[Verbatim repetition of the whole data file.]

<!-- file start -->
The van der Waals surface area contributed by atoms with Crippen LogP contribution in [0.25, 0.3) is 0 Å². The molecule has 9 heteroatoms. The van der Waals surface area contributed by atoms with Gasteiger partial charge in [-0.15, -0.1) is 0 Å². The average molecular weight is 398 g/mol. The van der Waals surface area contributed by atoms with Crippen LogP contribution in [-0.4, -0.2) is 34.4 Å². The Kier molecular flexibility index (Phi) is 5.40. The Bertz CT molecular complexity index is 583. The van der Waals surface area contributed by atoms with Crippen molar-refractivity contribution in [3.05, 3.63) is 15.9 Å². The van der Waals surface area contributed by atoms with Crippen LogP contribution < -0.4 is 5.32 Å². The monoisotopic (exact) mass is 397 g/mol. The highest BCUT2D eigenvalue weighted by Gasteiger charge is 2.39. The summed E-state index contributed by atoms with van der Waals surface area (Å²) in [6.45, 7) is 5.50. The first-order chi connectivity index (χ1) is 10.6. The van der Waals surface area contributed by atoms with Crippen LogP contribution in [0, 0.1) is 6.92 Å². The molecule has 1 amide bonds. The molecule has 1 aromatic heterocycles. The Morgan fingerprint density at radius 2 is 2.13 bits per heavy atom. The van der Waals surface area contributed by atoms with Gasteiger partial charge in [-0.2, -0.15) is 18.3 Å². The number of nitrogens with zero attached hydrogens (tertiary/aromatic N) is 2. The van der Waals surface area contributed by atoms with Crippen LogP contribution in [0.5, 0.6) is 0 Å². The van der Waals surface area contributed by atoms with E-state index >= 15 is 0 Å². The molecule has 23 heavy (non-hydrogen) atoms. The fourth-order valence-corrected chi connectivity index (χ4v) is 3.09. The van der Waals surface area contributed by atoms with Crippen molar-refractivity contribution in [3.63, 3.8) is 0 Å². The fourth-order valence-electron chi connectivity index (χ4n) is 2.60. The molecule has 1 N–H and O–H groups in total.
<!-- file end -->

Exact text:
The van der Waals surface area contributed by atoms with Crippen LogP contribution in [0.25, 0.3) is 0 Å². The molecule has 9 heteroatoms. The van der Waals surface area contributed by atoms with Gasteiger partial charge in [-0.15, -0.1) is 0 Å². The average molecular weight is 398 g/mol. The van der Waals surface area contributed by atoms with Crippen LogP contribution in [-0.4, -0.2) is 34.4 Å². The Kier molecular flexibility index (Phi) is 5.40. The Bertz CT molecular complexity index is 583. The van der Waals surface area contributed by atoms with Crippen molar-refractivity contribution in [3.05, 3.63) is 15.9 Å². The van der Waals surface area contributed by atoms with Crippen LogP contribution < -0.4 is 5.32 Å². The monoisotopic (exact) mass is 397 g/mol. The highest BCUT2D eigenvalue weighted by Gasteiger charge is 2.39. The summed E-state index contributed by atoms with van der Waals surface area (Å²) in [6.45, 7) is 5.50. The first-order chi connectivity index (χ1) is 10.6. The van der Waals surface area contributed by atoms with Crippen LogP contribution in [0, 0.1) is 6.92 Å². The molecule has 1 amide bonds. The molecule has 1 aromatic heterocycles. The Morgan fingerprint density at radius 2 is 2.13 bits per heavy atom. The van der Waals surface area contributed by atoms with Gasteiger partial charge in [-0.2, -0.15) is 18.3 Å². The number of nitrogens with zero attached hydrogens (tertiary/aromatic N) is 2. The van der Waals surface area contributed by atoms with Crippen LogP contribution in [0.5, 0.6) is 0 Å². The van der Waals surface area contributed by atoms with E-state index >= 15 is 0 Å². The molecule has 23 heavy (non-hydrogen) atoms. The fourth-order valence-corrected chi connectivity index (χ4v) is 3.09. The van der Waals surface area contributed by atoms with Crippen molar-refractivity contribution in [3.63, 3.8) is 0 Å². The fourth-order valence-electron chi connectivity index (χ4n) is 2.60. The molecule has 1 N–H and O–H groups in total.